Oh, I Gotcha

What can we learn from the below exchange between CBS News’s Katie Couric, Sen. McCain and Gov. Sarah Palin which aired last night?

COURIC: Over the weekend, Gov. Palin, you said the U.S. should absolutely launch cross-border attacks from Afghanistan into Pakistan to, quote, “stop the terrorists from coming any further in.” [See video ]. Now, that’s almost the exact position that Barack Obama has taken and that you, Sen. McCain, have criticized as something you do not say out loud. So, Gov. Palin, are you two on the same page on this?

PALIN: We had a great discussion with President Zardari as we talked about what it is that America can and should be doing together to make sure that the terrorists do not cross borders and do not ultimately put themselves in a position of attacking America again or her allies. And we will do what we have to do to secure the United States of America and her allies.

COURIC: Is that something you shouldn’t say out loud, Sen. McCain?

MCCAIN: Of course not. But, look, I understand this day and age of “gotcha” journalism. Is that a pizza place? In a conversation with someone who you didn’t hear … the question very well, you don’t know the context of the conversation, grab a phrase. Gov. Palin and I agree that you don’t announce that you’re going to attack another country …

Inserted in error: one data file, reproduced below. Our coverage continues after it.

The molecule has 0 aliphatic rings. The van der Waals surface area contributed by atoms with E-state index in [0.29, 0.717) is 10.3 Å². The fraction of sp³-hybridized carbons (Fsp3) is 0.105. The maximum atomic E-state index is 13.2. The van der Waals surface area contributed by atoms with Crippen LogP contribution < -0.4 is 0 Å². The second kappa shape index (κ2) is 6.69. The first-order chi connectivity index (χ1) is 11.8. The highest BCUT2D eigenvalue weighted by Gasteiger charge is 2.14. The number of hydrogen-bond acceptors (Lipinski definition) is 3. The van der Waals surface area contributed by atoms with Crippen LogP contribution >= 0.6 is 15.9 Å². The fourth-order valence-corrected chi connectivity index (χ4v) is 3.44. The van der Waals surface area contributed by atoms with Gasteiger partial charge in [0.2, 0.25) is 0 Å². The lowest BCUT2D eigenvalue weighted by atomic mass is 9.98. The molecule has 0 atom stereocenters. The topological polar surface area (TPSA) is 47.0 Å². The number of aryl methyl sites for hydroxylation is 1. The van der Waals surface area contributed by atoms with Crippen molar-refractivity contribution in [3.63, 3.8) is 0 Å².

COURIC: Are you sorry you said it?

MCCAIN: … and the fact …

COURIC: Governor?

MCCAIN:: Wait a minute. Before you say, “is she sorry she said it,” this was a “gotcha” sound bite that, look …

COURIC: It wasn’t a “gotcha.” She was talking to a voter.

MCCAIN: No, she was in a conversation with a group of people and talking back and forth. And … I’ll let Gov. Palin speak for herself…

“Gotcha journalism,” by definition, involves a “gotcha” and…a journalist. The person who asked Palin the Pakistan question appeared to be a regular person, not a reporter. Perhaps McCain meant that person asked a “gotcha” question? Meaning an out-of-the-blue query about something a candidate might reasonably not expect or anticipate being asked as a candidate, designed to catch the candidate off-guard? Should someone running for Veep anticipate being asked what she will do about “the Pakistan situation?” Yeah.

Ok. So…maybe McCain meant that Couric was practicing “gotcha journalism” by asking Palin to explain/account for something she said in response to a voter’s question at restaurant… when everyone knows a candidate can not be held accountable for things said while in the presence of pizza ….er, cheesesteaks…let’s just say, to be safe, delicious cheese-centric junk foods?

Going forward, all press conferences (and town hall-style Q&A’s with regular folks, while we’re at it) will be held at Tony Luke’s!

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Liz Cox Barrett is a writer at CJR.